Cat Care Guide

More Cat Care Information:

While the challenges of flea control are widely publicized when it comes to dogs, the problem the family cat has with fleas is just as prevalent. In fact, often cats are the bigger challenge when it comes to fleas because they are so challenging to treat for fleas and to prevent fleas. The cat owner must carefully weigh the options available and consider what would work best with the cat's nature and the cat owner's patience level. Often, once all the options are weighed, the pet owner selects Frontline Plus cats.

General Cat Care #1: Before You Bring Your Cat Home
You will need food, food dish, water bowl, interactive toys, brush, comb, safety cat collar, scratching post, litter and litter box.
General Cat Care #2: Feeding
An adult cat should be fed one large or two smaller meals each day. Kittens from 6 to 12 weeks need to be fed four times a day. Kittens from three to six months need to be fed three times a day. You can either feed specific meals, throwing away any leftover canned food after 30 minutes or free-feed dry food (keeping food out all the time).

Feed your cat a high-quality, brand-name kitten or cat food (avoid generic brands) two to three times a day. Kittens can be fed human baby food for a short time if they won’t eat kitten food softened by soaking in warm water. Use turkey or chicken baby food made for children six months and older. Gradually mix with cat food. Cow’s milk is not necessary and can cause diarrhea in kittens and cats. Provide fresh, clean water at all times. Wash and refill water bowls daily.

In the past, the one method that seemed easiest to use was the medicated flea collar. If the cat owner could get the flea collar on the cat and convince the cat to keep it on, it would work…somewhat. The farther from the medicine the flea would land on the cat, the smaller the likelihood that it would be deterred from hiking a ride back to into the home and begin the infestation. With Frontline Plus cats, there was nothing to tighten around the cat's neck, but instead the tube of medicine is deposited on the back of the neck near the shoulder blades. That's all the effort exerted for up to three months of flea control. The natural oils in the cat's skin would take care of the rest.

General Cat Care #3: Grooming
Most cats stay relatively clean and rarely need a bath, but they do need to be brushed or combed. Frequent brushing helps keep your cat’s coat clean, reduces the amount of shedding and cuts down on the incidence of hairballs
General Cat Care #4: Handling
To pick up your cat, place one hand behind the front legs and another under the hindquarters. Lift gently. Never pick up a cat by the scruff of the neck (behind the ears) or by the front legs without supporting the rear end.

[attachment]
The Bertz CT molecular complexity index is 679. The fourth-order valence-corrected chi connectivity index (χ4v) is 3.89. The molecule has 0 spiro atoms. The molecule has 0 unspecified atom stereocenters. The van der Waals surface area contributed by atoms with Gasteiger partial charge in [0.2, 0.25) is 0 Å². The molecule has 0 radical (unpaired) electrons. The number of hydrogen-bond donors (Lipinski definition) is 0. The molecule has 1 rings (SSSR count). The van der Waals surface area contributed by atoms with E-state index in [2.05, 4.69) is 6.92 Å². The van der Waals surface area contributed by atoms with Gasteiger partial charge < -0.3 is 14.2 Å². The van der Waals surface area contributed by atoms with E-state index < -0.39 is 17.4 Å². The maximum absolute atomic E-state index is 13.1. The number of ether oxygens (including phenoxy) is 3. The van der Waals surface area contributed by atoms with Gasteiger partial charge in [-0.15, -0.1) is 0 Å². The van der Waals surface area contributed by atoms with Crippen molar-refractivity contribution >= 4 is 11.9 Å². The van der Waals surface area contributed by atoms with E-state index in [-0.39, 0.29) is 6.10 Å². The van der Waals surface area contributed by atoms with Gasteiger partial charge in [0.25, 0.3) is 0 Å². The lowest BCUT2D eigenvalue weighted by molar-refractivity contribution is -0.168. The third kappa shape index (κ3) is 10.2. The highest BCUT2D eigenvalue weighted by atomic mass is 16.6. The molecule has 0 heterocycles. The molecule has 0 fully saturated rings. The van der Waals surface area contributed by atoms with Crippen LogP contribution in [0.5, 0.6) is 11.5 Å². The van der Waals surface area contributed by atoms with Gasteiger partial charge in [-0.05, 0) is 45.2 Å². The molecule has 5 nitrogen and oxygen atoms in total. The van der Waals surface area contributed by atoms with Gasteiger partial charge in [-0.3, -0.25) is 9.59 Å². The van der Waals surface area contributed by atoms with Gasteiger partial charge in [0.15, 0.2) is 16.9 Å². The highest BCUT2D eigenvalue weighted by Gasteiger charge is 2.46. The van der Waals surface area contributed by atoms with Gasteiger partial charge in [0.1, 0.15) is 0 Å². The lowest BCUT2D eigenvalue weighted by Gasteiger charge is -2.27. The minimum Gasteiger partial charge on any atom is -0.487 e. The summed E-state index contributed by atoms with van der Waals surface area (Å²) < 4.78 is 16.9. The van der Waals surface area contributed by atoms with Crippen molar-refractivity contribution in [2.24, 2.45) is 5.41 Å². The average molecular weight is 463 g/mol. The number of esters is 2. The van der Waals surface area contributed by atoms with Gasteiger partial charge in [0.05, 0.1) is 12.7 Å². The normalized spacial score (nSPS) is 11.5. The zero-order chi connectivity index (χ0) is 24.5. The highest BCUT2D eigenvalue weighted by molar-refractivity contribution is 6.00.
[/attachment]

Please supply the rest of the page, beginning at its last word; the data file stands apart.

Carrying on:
General Cat Care #5: Housing
Cats should have a clean, dry place of their own in the house. Line your cat’s bed with a soft, warm blanket or towel. Be sure to wash the bedding often. Please keep your cat indoors. If your companion animal is allowed outside, he can contract diseases, get ticks or parasites, become lost or get hit by a car, hurt in a fight or poisoned. Also, cats prey on wildlife.

The flea bath was another option that created many challenges for the cat owner. Few cats can tolerate water in anything other than the water bowl. So while there was a chance that both the owner and the cat would be wet when the flea bath was completed, the likelihood was even greater that the cat would be wet and the owner would be bleeding and wet by the time the treatment was completed. Flea prevention shouldn't be a battle of wills. With Frontline Plus cats, the cat needs only to be immobilized or distracted for a few moments for the treatment to be administered.

Frontline Plus cats kills adult fleas, flea larvae, and flea eggs. In addition, it also prevents another nasty parasite: ticks.

For more information on Frontline Plus cats products, visit

General Cat Care #6: Identification
If allowed outdoors (again, we caution against it!), your cat needs to wear a safety collar and an ID tag. A safety collar with an elastic panel will allow your cat to break loose if the collar gets caught on something. An ID tag or an implanted microchip can help insure that your cat is returned if he or she becomes lost.
General Cat Care #7: Litter Box
All indoor cats need a litter box, which should be placed in a quiet, accessible location. A bathroom or utility room is a good place for your cat’s box. In a multi-level home, one box per floor is recommended. Avoid moving the box unless absolutely necessary. Then do so slowly, a few inches a day. Cats won’t use a messy, SMELLY litter box. Scoop solids out of the box at least once a day. Dump everything, wash with a mild detergent (don’t use ammonia) and refill at least once a week, less frequently if using clumping litter. Don’t use deodorants or scents in the litter or litter box (especially avoid lemon scent).
Updated: February 24, 2017 — 5:46 pm

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